To a reactor vessel equipped with an addition funnel, a mechanical stirrer, and a thermometer are charged one liter of water, 5-nitroso-2,4,6-triaminopyrimidine (91.1 grams of 90.5% real; 0.535 mole), and zinc dust (76.97 grams; 1.177 mole) to give a slurry having a temperature of 18°-19° C. and a pH of 10.1. To the stirred slurry is added dilute hydrochloric acid (375 mls of a solution of one part by volume of concentrated hydrochloric acid and one part by volume of water) over a period of 40 minutes, while allowing the temperature to rise to 60°-61° C., to give a reaction mixture having a pH of 5.6. Upon completion of the addition of the acid, the reaction mixture is stirred at 55°-65° C. for an additional 15-30 minutes and concentrated hydrochloric acid (53 mls) is then added to lower the pH to 2.2-2.3. Activated carbon (8.25 grams of Carbon Activated RB; Pittsburgh Coke & Chemical Co.) and a filter-aid (16.5 grams of Hyflo® Super-Cel, Johns-Manville Corp.) are then added and the resulting mixture is stirred at 60°-65° C. for 15-20 minutes before filtering it through a steam-jacketed Buchner funnel. The filter cake is then washed with 100 mls of water at 60°-65° C. and the washing is combined with the filtrate. The combined liquors are then heated to 55°-60° C. and sulfuric acid (500 mls of 16.7% by weight) is added thereto at 50°-55° C. to obtain a pH of 0.5. The resulting slurry is cooled to 5°-10° C. over a period of about 75 minutes and maintained at 5°-10° C. for an additional 15-30 minutes. The reaction mixture is then filtered and the cake is washed with 500 mls of water at 5°-10° C. The washed cake is then dried at 60°-65° C. under a vacuum of 25-26 inches of mercury for 23 hours to obtain 108.55 grams of product which is 96.9 weight percent real by high-pressure liquid chromatography. The real yield of product is 82.5% of theoretical.

EXAMPLE 2

To a reactor vessel equipped with an addition funnel, a mechanical stirrer, and a thermometer are charged 2970 mls of water, and 5-nitroso-2,4,6-triaminopyrimidine (176.4 grams of 93.5% real; 1.07 moles). The mixture is heated to 45° C.±2° C. and the pH is adjusted to 5.5±0.2 by adding 5 mls of dilute hydrochloric acid, prepared by mixing 500 mls of concentrated hydrochloric acid and 500 mls of water. Zinc dust (175.4 grams; 2.7 moles) is added to the reaction mixture over a period of 30 minutes while adding the dilute hydrochloric acid to maintain the pH at 5.5±0.2. After the addition of the zinc dust is completed, the reaction mixture is stirred at 45° C.±2° C. for one hour while maintaining the pH at 5.5±0.2. A total of 696 mls of dilute hydrochloric acid is required to maintain the pH at 5.5 after the addition of the zinc dust is initiated. Concentrated hydrochloric acid (120 mls) is then added to lower the pH to 2.2-2.4. Activated carbon (16.5 grams of Carbon Activated RB) and a filter-aid (33 grams of Hyflo® Super-Cel) are added to the solution and the resuulting mixture is filtered through a steam-jacketed Buchner funnel. The filter cake is then washed with 100 mls of water and the washing is combined with the filtrate. The combined liquors are then cooled below 40° C. and 16.7% sulfuric acid (625 mls) is added to lower the pH to 0.3. The resulting slurry is cooled to 0°-10° C., stirred for 30 minutes at 0°-10° C. and filtered. The filter cake is then washed with 1000 mls of water at 0°-5° C., sucked dry, and vacuum dried to obtain 246.1 grams of product which is 88.5% real by high-pressure liquid chromatography. The real yield is 85.5% of theoretical.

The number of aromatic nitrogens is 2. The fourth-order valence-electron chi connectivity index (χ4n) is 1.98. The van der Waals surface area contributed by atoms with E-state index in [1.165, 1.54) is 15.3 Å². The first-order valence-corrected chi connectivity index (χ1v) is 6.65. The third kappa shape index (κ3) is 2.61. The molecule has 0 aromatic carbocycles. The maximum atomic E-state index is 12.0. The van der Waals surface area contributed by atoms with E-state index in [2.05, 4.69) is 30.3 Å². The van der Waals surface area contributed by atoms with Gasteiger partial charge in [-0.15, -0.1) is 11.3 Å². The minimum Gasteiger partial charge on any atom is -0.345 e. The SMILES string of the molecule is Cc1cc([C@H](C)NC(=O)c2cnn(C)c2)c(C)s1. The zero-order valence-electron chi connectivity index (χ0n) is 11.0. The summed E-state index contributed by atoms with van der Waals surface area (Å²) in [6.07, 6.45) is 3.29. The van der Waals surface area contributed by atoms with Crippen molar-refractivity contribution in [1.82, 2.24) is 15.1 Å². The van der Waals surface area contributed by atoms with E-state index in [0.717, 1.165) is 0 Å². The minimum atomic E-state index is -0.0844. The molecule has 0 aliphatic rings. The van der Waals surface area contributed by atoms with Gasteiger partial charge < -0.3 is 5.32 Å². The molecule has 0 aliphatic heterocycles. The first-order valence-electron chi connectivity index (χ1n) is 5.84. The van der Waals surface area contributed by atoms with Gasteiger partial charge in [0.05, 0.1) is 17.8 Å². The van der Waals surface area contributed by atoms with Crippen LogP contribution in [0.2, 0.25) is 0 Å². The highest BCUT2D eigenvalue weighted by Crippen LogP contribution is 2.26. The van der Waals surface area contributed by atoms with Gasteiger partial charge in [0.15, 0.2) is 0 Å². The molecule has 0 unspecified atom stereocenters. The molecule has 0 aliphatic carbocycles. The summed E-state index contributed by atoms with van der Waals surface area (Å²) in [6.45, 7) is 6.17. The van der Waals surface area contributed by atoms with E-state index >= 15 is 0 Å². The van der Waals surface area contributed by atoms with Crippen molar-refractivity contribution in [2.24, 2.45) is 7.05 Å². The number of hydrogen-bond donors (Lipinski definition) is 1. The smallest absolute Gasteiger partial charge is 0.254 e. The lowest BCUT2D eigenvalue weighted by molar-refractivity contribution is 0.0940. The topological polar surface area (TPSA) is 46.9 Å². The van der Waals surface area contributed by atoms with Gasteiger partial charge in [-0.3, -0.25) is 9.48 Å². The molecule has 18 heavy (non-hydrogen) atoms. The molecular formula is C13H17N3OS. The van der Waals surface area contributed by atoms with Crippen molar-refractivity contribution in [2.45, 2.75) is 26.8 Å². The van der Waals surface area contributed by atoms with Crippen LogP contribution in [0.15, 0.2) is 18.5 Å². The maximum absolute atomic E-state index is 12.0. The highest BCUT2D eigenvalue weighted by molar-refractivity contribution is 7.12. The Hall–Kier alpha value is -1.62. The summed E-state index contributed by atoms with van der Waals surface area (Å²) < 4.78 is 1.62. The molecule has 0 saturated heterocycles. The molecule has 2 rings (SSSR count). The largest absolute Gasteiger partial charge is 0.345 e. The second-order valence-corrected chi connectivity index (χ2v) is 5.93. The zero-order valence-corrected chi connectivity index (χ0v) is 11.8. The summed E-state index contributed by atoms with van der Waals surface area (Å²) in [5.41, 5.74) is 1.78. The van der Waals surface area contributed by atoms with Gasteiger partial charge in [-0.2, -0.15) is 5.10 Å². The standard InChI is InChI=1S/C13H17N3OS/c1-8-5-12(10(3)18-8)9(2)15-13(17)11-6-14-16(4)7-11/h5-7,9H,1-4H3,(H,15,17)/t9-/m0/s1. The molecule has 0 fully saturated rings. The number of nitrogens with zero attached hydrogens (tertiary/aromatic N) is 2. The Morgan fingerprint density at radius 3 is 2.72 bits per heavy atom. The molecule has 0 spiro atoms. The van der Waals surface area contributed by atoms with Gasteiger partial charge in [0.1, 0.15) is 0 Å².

Patent Citations
Cited PatentFiling datePublication dateApplicantTitle
US2473802 *Jun 21, 1949 Preparation of
US3111521 *Apr 25, 1962Nov 19, 1963Parke Davis & Co2-aryl-nu-(polyamino-5-pyrimidinyl)-glycinonitriles
US4003699 *Nov 22, 1974Jan 18, 1977Henkel & Cie G.M.B.H.Oxidation hair dyes based upon tetraaminopyrimidine developers
US4167633 *Jul 20, 1977Sep 11, 1979The United States Of America As Represented By The Department Of Health, Education And WelfarePreparation of 2,4,5,6-tetraaminopyrimidine from 2,4,6-triaminopyrimidine
Non-Patent Citations
Reference
1 *"Berichte", vol. 37, 1904, p. 4544.
2 *"J. Amer. Chem. Soc.", vol. 55, 1933, p. 1667.
3 *"J. Amer. Chem. Soc.", vol. 69, 1947, p. 1814.
4 *"J. Chem. Soc." (1953), p. 3721.
Referenced by
Citing PatentFiling datePublication dateApplicantTitle
US5176716 *May 21, 1991Jan 5, 1993Goldwell AgHydroxytriaminopyrimidine developer
Classifications
U.S. Classification544/323
International ClassificationC07D239/46
Cooperative ClassificationC07D239/46
European ClassificationC07D239/46